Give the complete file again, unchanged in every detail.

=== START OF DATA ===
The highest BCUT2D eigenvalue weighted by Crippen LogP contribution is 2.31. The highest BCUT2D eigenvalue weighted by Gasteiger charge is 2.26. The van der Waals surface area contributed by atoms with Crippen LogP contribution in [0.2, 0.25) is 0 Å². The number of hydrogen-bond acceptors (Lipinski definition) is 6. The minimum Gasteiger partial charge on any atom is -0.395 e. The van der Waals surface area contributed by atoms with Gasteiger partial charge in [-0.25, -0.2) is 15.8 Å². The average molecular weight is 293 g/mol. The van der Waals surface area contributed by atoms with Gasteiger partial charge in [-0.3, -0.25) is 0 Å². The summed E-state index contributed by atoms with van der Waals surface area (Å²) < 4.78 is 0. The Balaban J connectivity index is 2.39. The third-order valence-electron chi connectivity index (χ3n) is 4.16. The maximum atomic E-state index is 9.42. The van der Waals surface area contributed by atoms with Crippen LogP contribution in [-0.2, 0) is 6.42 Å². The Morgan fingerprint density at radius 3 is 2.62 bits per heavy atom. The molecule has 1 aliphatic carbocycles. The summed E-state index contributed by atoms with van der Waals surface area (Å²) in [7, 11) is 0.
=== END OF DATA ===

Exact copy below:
The highest BCUT2D eigenvalue weighted by Crippen LogP contribution is 2.31. The highest BCUT2D eigenvalue weighted by Gasteiger charge is 2.26. The van der Waals surface area contributed by atoms with Crippen LogP contribution in [0.2, 0.25) is 0 Å². The number of hydrogen-bond acceptors (Lipinski definition) is 6. The minimum Gasteiger partial charge on any atom is -0.395 e. The van der Waals surface area contributed by atoms with Gasteiger partial charge in [-0.25, -0.2) is 15.8 Å². The average molecular weight is 293 g/mol. The van der Waals surface area contributed by atoms with Gasteiger partial charge in [-0.3, -0.25) is 0 Å². The summed E-state index contributed by atoms with van der Waals surface area (Å²) < 4.78 is 0. The Balaban J connectivity index is 2.39. The third-order valence-electron chi connectivity index (χ3n) is 4.16. The maximum atomic E-state index is 9.42. The van der Waals surface area contributed by atoms with Crippen LogP contribution in [-0.2, 0) is 6.42 Å². The Morgan fingerprint density at radius 3 is 2.62 bits per heavy atom. The molecule has 1 aliphatic carbocycles. The summed E-state index contributed by atoms with van der Waals surface area (Å²) in [7, 11) is 0.